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Treating Cancer with Angiogenesis Inhibitors

Angiogenesis, the process of forming new blood vessels, is a crucial biological function that plays a role in both normal growth and healing as well as in abnormal conditions like disease. It involves the migration, growth, and differentiation of endothelial cells that line the interior of blood vessels. Chemical signals within the body control angiogenesis, with some signals stimulating the growth of new blood vessels and others inhibiting their formation. Normally, these chemical signals are balanced to ensure that blood vessels form only when and where they are needed. However, sometimes the balance can be disrupted, leading to abnormal blood vessel growth that can cause diseases, such as age-related wet macular degeneration.

In the context of cancer, angiogenesis plays a critical role in tumor growth and the spread of cancer cells. Solid tumors require a blood supply to grow beyond a few millimeters in size, and they can stimulate the formation of new blood vessels by releasing chemical signals. These new vessels provide growing tumors with oxygen and nutrients, enabling the tumor to enlarge and the cancer cells to invade nearby tissues and form metastases. To combat this, scientists have developed angiogenesis inhibitors, drugs that block tumor angiogenesis with the aim of preventing or slowing the growth of cancer by depriving it of its needed blood supply.

Angiogenesis inhibitors work by blocking the growth of blood vessels that support tumor growth rather than blocking the growth of tumor cells themselves. These drugs interfere with various steps in blood vessel growth, and some specifically target and bind to vascular endothelial growth factor (VEGF), preventing it from activating its receptor. Others may bind to VEGF and its receptor or other proteins involved in blood vessel growth. There are also immunomodulatory drugs with antiangiogenic properties. Angiogenesis inhibitors are typically given over an extended period, as they work by slowing or stopping tumor growth without killing cancer cells.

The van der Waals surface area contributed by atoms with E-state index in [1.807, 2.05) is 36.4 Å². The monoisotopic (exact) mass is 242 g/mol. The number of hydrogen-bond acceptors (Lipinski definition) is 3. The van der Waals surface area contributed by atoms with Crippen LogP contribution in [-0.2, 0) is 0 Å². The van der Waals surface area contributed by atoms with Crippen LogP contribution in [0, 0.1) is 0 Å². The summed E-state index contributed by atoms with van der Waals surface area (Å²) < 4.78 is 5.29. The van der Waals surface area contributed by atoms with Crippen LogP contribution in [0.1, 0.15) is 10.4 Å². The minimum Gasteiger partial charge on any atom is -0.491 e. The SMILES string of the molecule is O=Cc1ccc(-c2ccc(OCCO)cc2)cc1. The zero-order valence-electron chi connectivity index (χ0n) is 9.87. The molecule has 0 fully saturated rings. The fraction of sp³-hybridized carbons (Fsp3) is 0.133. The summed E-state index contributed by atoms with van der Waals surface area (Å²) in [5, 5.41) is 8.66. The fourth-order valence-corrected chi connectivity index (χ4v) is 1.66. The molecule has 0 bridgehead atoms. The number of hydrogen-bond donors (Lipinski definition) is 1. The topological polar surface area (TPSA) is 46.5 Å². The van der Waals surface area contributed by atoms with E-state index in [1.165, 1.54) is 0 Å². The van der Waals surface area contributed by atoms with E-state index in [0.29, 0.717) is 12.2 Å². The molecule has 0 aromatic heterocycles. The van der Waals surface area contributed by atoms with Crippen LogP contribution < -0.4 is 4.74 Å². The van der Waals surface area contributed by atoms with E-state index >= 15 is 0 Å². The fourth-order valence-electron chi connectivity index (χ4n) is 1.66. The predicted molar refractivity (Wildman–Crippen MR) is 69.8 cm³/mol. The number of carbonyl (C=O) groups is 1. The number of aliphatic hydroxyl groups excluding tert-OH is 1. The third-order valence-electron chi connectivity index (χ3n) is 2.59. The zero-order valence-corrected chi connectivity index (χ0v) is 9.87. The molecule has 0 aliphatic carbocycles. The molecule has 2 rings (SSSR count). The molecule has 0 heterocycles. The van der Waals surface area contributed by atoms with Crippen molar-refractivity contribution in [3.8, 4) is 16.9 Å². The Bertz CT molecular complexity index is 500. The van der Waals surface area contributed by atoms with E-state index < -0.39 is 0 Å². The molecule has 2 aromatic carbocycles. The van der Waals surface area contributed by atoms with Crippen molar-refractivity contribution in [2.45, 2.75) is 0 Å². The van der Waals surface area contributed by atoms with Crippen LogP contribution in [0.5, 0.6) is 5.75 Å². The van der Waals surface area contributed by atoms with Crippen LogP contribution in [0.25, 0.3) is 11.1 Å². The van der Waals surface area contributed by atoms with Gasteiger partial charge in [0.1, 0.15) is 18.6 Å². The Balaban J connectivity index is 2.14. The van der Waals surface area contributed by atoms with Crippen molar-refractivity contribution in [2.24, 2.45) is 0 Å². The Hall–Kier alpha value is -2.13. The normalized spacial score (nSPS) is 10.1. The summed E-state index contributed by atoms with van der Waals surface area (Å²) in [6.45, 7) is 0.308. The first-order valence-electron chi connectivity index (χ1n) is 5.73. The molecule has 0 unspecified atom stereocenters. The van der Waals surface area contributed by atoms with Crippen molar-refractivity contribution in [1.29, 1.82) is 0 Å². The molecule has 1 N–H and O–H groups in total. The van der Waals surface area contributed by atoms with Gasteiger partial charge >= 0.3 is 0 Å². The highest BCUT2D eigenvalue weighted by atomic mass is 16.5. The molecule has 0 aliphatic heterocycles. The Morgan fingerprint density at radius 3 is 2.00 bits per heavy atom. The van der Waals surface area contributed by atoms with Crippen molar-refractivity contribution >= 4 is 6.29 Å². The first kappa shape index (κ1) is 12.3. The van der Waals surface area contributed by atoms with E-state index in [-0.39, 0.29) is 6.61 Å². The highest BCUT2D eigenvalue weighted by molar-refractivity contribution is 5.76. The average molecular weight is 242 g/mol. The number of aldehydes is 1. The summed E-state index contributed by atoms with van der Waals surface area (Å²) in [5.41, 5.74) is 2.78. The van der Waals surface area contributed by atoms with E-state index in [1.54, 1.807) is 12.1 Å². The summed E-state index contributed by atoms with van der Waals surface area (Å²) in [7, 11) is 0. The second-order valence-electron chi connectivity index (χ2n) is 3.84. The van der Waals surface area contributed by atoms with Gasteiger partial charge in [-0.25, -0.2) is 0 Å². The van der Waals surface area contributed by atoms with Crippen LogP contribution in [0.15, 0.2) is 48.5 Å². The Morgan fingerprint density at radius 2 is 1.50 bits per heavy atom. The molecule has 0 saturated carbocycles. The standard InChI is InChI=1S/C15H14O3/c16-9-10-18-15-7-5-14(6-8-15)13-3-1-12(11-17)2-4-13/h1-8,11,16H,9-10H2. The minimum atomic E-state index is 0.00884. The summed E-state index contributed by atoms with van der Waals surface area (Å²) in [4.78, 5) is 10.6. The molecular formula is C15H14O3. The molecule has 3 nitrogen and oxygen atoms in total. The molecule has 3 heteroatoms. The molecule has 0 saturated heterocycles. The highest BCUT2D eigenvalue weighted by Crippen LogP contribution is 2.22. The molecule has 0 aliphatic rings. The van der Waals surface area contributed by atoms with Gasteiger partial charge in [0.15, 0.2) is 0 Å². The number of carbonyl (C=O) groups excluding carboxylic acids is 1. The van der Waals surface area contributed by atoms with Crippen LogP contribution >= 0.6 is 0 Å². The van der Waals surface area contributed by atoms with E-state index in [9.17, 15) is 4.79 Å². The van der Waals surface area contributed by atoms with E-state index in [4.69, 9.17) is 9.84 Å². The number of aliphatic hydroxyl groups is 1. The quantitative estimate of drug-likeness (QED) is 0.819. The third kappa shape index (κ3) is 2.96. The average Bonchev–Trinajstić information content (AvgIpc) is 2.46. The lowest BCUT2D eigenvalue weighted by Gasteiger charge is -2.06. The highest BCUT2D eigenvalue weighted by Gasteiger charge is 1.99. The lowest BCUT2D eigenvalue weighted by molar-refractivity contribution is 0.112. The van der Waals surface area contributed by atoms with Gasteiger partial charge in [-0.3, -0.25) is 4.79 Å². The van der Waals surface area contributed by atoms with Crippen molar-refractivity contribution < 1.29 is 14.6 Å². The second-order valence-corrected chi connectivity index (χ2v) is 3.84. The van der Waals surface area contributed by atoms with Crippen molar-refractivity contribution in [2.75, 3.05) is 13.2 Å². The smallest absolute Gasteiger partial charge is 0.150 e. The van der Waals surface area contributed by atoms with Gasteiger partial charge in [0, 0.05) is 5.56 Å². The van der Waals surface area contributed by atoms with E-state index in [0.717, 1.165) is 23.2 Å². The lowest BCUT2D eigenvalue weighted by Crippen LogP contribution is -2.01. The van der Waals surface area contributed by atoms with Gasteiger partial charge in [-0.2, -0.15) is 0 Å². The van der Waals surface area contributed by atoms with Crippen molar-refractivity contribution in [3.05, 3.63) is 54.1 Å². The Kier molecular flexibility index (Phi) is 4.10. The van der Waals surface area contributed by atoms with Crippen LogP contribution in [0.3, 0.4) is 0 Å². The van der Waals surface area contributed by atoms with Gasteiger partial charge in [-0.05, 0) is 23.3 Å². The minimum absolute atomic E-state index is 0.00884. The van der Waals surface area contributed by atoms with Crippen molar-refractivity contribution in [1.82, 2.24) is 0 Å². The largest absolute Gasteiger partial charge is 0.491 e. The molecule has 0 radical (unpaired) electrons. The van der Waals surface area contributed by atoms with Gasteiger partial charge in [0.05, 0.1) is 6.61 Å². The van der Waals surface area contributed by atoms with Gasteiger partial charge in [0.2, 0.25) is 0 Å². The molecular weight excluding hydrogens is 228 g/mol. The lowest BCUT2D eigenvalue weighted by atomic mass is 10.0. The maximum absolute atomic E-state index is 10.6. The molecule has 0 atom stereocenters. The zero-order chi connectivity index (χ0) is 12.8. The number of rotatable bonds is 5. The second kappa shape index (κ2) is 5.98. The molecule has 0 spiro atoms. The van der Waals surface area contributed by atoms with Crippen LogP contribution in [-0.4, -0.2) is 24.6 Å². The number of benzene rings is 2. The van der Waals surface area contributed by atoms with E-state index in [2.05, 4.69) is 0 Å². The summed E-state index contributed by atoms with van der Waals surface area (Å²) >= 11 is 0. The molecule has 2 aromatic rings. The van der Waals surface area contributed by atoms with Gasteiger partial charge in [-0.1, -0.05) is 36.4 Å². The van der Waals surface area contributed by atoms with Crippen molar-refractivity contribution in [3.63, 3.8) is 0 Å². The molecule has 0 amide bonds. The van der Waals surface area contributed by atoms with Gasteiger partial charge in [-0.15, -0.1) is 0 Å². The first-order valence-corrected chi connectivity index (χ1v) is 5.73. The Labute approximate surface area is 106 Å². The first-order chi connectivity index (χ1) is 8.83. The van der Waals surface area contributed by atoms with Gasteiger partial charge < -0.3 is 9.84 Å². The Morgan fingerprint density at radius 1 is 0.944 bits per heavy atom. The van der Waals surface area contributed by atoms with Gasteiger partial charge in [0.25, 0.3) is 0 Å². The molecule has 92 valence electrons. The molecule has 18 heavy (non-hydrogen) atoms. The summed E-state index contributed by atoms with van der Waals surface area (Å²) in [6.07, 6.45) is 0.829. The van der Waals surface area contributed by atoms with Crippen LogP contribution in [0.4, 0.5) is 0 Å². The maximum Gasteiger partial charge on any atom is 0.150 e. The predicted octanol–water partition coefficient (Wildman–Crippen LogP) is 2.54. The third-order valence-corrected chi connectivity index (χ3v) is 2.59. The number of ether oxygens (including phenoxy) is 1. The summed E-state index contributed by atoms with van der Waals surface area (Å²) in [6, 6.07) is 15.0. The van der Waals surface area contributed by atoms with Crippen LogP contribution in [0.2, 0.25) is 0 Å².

The FDA has approved numerous angiogenesis inhibitors for cancer treatment, most of which are targeted therapies developed to target VEGF or other molecules involved in angiogenesis. These drugs include Axitinib, Bevacizumab, Cabozantinib, Everolimus, Lenalidomide, Lenvatinib mesylate, Pazopanib, Ramucirumab, Regorafenib, Sorafenib, Sunitinib, Thalidomide, Vandetanib, and Ziv-aflibercept.

However, angiogenesis inhibitors can have side effects, including hemorrhage, arterial clots, hypertension, impaired wound healing, and protein in the urine. Some rare side effects may include reversible posterior leukoencephalopathy syndrome, gastrointestinal perforation, and fistulas. Agents that target the VEGF receptor can also cause fatigue, diarrhea, hypothyroidism, hand-foot syndrome, cardiac failure, and hair changes.

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Sources:

https://www.cancer.gov/about-cancer/treatment/types/immunotherapy/angiogenesis-inhibitors-fact-sheet

Written By Jeff Nelson

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